No child is born evil, and Esav, too, was not born evil. He just came into the world with a challenge very different from that of Yaakov. The role of Esav in the world was not to do evil acts – not at all. No – Esav came into the world with the special goal of dealing with this material world, sifting through it, correcting it, bringing it to a state of holiness. He also received special tools: “A man who knows hunting”. That is a man who has the ability to hunt down materiality, pick out the good from the bad, as one picks out the wheat kernels form the chaff covering it. This is a sublime role, but not at all easy, apparently.

Yitzchak Avinu knew the sentence spinning through WhatsApp. He knew that Esav was fighting a war that no one else knew about it, and he was kind to him. “Yitzchak loved Esav because game was in his mouth”. Yitzchak recognize Esav’s potential. He knew that he had the power to hunt, and he understood that that is his challenge, so he loved him, accepted him and tried to be there for him so that he would succeed in his task in this world.

Friends, we should learn from Yitzchak.

A moment before we judge people, badmouth them or condemn them, it would be good to remember to “Be kind, for everyone you meet is fighting a battle you know nothing about.” 


Shabbat Shalom,


Rabbi Zalmen Wishedski

A soldier of mine must be happy!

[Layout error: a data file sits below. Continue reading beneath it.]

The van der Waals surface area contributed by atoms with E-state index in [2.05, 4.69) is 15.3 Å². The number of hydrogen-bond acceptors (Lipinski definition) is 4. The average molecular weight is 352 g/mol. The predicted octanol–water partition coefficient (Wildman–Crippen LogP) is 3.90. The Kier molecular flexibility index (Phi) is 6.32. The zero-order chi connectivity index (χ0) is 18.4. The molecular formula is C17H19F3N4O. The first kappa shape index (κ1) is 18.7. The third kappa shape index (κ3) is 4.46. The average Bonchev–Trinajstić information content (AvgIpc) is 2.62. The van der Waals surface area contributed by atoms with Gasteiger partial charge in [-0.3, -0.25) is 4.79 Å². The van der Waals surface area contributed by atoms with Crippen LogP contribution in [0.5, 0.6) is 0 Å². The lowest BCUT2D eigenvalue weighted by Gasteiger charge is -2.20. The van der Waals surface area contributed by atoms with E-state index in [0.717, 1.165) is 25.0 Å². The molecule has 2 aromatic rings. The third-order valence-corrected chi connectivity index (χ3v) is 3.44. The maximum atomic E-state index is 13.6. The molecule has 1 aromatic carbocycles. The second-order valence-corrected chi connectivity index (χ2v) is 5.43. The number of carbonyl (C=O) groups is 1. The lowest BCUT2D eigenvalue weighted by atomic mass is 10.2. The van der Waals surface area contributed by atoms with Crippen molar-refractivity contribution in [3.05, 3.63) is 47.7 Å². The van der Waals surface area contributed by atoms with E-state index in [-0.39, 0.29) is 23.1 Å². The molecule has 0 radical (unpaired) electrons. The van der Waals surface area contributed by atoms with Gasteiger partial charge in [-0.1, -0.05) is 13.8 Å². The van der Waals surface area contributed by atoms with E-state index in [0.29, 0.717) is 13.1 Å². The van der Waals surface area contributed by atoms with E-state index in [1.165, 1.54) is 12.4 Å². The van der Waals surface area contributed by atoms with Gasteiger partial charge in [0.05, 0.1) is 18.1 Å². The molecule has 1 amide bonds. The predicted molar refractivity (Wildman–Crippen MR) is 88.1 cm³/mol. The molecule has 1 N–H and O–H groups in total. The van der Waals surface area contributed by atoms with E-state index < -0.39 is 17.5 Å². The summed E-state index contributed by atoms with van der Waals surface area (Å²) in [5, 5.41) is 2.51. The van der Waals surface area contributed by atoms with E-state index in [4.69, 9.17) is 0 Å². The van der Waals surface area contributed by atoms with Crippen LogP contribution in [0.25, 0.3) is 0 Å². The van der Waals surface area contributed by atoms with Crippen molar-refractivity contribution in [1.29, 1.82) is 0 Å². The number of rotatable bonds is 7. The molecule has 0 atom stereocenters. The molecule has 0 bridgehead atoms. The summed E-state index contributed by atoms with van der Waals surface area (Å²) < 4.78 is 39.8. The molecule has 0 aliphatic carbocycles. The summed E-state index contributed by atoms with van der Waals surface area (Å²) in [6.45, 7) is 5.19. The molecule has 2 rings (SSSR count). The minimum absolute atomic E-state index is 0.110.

Dear Friends,


It is the 19th of Kislev, 5712 (1951), the height of Stalin’s rule. The place is Riga, Latvia. A small group of Chassidim gathers for a clandestine Hitva’adut. Most of their friends are in jail and they, too, are doing something that might cause them to be arrested and sent to Siberia. But the 19th of Kislev is Chabad’s major holiday, and Stalin cannot do anything to stop them. The curtains in the home of R. Shmuel Pruss z”l are drawn and they are sitting together, talking to each other, giving each other moral support as they try to keep the flame of Silent Jewry going.

Suddenly, they hear voices speaking Hebrew. Zusha, R. Shmuel’s young son, has been playing with the radio and has somehow come upon Kol Yisrael, just as it is broadcasting the celebration of the 19th of Kislev from Kfar Chabad, from faraway Eretz Yisrael, the Holy Land.

What they hear on the radio astonishes them. It turns out that their beloved Rebbe, the great fighter, Rabbi Yosef Yitzchak Schneerson, has passed away… they can’t avoid crying. “Oy, Rebbe!” they cry out quietly. The pain is terrible. Their tears are flowing, and as they continue listening they find out that there is a successor to the Rebbe: his son-in-law, Rabbi Menachem Mendel Schneerson has been crowned; Lubavitch has a new Rebbe. “Oy, Rebbe,” they say, but this time they sing it. The tears are still flowing, but from joy. Burning tears of pain and mourning have instantly turned into tears of joy and happiness. Mourning and joy mingle – they cry and then they start dancing from true inner joy. “Mir haben a rebben – we have a Rebbe”.